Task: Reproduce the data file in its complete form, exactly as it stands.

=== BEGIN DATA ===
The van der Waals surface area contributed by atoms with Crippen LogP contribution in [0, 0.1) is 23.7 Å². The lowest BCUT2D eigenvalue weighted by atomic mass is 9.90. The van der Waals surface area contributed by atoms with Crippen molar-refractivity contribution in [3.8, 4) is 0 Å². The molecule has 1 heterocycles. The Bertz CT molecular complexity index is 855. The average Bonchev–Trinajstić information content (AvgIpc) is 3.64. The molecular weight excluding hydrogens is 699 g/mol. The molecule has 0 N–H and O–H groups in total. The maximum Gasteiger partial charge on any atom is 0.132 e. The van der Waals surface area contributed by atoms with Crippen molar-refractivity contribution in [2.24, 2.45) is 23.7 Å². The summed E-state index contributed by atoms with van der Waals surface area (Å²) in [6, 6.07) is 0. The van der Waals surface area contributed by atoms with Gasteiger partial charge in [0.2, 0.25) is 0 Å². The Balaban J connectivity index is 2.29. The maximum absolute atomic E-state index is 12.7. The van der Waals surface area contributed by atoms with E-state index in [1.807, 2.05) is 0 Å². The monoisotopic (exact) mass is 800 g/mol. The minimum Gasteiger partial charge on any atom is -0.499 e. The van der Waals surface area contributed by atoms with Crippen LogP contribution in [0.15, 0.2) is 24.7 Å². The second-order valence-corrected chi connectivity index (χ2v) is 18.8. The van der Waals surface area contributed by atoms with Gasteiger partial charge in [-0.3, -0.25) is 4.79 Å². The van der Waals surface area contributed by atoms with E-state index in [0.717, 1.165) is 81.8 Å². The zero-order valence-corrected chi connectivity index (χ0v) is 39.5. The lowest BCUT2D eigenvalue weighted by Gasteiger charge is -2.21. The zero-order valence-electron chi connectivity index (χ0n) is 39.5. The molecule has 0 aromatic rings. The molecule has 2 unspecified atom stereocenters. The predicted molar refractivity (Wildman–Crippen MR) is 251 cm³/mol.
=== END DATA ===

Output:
The van der Waals surface area contributed by atoms with Crippen LogP contribution in [0, 0.1) is 23.7 Å². The lowest BCUT2D eigenvalue weighted by atomic mass is 9.90. The van der Waals surface area contributed by atoms with Crippen molar-refractivity contribution in [3.8, 4) is 0 Å². The molecule has 1 heterocycles. The Bertz CT molecular complexity index is 855. The average Bonchev–Trinajstić information content (AvgIpc) is 3.64. The molecular weight excluding hydrogens is 699 g/mol. The molecule has 0 N–H and O–H groups in total. The maximum Gasteiger partial charge on any atom is 0.132 e. The van der Waals surface area contributed by atoms with Crippen molar-refractivity contribution in [2.24, 2.45) is 23.7 Å². The summed E-state index contributed by atoms with van der Waals surface area (Å²) in [6, 6.07) is 0. The van der Waals surface area contributed by atoms with Gasteiger partial charge in [0.2, 0.25) is 0 Å². The Balaban J connectivity index is 2.29. The maximum absolute atomic E-state index is 12.7. The van der Waals surface area contributed by atoms with E-state index in [1.807, 2.05) is 0 Å². The monoisotopic (exact) mass is 800 g/mol. The minimum Gasteiger partial charge on any atom is -0.499 e. The van der Waals surface area contributed by atoms with Crippen LogP contribution in [0.15, 0.2) is 24.7 Å². The second-order valence-corrected chi connectivity index (χ2v) is 18.8. The van der Waals surface area contributed by atoms with Gasteiger partial charge in [-0.3, -0.25) is 4.79 Å². The van der Waals surface area contributed by atoms with E-state index in [0.717, 1.165) is 81.8 Å². The zero-order valence-corrected chi connectivity index (χ0v) is 39.5. The lowest BCUT2D eigenvalue weighted by Gasteiger charge is -2.21. The zero-order valence-electron chi connectivity index (χ0n) is 39.5. The molecule has 0 aromatic rings. The molecule has 2 unspecified atom stereocenters. The predicted molar refractivity (Wildman–Crippen MR) is 251 cm³/mol.